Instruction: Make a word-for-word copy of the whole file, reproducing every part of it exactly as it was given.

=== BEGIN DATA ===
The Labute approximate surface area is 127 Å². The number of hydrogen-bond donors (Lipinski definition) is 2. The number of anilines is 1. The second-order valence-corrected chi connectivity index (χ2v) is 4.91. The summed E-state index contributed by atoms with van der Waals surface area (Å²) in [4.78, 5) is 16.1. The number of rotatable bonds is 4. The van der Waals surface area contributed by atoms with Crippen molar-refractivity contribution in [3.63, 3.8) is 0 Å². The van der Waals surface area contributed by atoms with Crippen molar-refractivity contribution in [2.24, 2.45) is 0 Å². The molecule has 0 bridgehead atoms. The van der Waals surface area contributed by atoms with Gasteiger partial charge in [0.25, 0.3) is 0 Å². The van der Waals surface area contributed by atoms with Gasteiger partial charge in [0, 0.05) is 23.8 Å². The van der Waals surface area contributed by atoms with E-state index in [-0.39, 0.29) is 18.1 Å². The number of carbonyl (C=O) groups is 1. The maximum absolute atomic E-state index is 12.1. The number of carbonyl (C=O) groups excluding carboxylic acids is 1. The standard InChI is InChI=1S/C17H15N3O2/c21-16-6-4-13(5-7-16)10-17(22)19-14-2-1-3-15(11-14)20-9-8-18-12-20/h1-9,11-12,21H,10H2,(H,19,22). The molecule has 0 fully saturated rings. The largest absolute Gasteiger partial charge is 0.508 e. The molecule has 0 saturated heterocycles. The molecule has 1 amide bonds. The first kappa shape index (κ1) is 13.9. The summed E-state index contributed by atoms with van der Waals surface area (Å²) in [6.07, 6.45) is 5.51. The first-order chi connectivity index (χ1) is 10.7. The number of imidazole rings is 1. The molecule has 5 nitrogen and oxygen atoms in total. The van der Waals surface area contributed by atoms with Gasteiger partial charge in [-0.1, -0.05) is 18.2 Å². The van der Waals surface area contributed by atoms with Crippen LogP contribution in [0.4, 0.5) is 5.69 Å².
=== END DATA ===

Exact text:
The Labute approximate surface area is 127 Å². The number of hydrogen-bond donors (Lipinski definition) is 2. The number of anilines is 1. The second-order valence-corrected chi connectivity index (χ2v) is 4.91. The summed E-state index contributed by atoms with van der Waals surface area (Å²) in [4.78, 5) is 16.1. The number of rotatable bonds is 4. The van der Waals surface area contributed by atoms with Crippen molar-refractivity contribution in [3.63, 3.8) is 0 Å². The van der Waals surface area contributed by atoms with Crippen molar-refractivity contribution in [2.24, 2.45) is 0 Å². The molecule has 0 bridgehead atoms. The van der Waals surface area contributed by atoms with Gasteiger partial charge in [0.25, 0.3) is 0 Å². The van der Waals surface area contributed by atoms with Gasteiger partial charge in [0, 0.05) is 23.8 Å². The van der Waals surface area contributed by atoms with E-state index in [-0.39, 0.29) is 18.1 Å². The number of carbonyl (C=O) groups is 1. The maximum absolute atomic E-state index is 12.1. The number of carbonyl (C=O) groups excluding carboxylic acids is 1. The standard InChI is InChI=1S/C17H15N3O2/c21-16-6-4-13(5-7-16)10-17(22)19-14-2-1-3-15(11-14)20-9-8-18-12-20/h1-9,11-12,21H,10H2,(H,19,22). The molecule has 0 fully saturated rings. The largest absolute Gasteiger partial charge is 0.508 e. The molecule has 0 saturated heterocycles. The molecule has 1 amide bonds. The first kappa shape index (κ1) is 13.9. The summed E-state index contributed by atoms with van der Waals surface area (Å²) in [6.07, 6.45) is 5.51. The first-order chi connectivity index (χ1) is 10.7. The number of imidazole rings is 1. The molecule has 5 nitrogen and oxygen atoms in total. The van der Waals surface area contributed by atoms with Gasteiger partial charge in [-0.1, -0.05) is 18.2 Å². The van der Waals surface area contributed by atoms with Crippen LogP contribution in [0.4, 0.5) is 5.69 Å².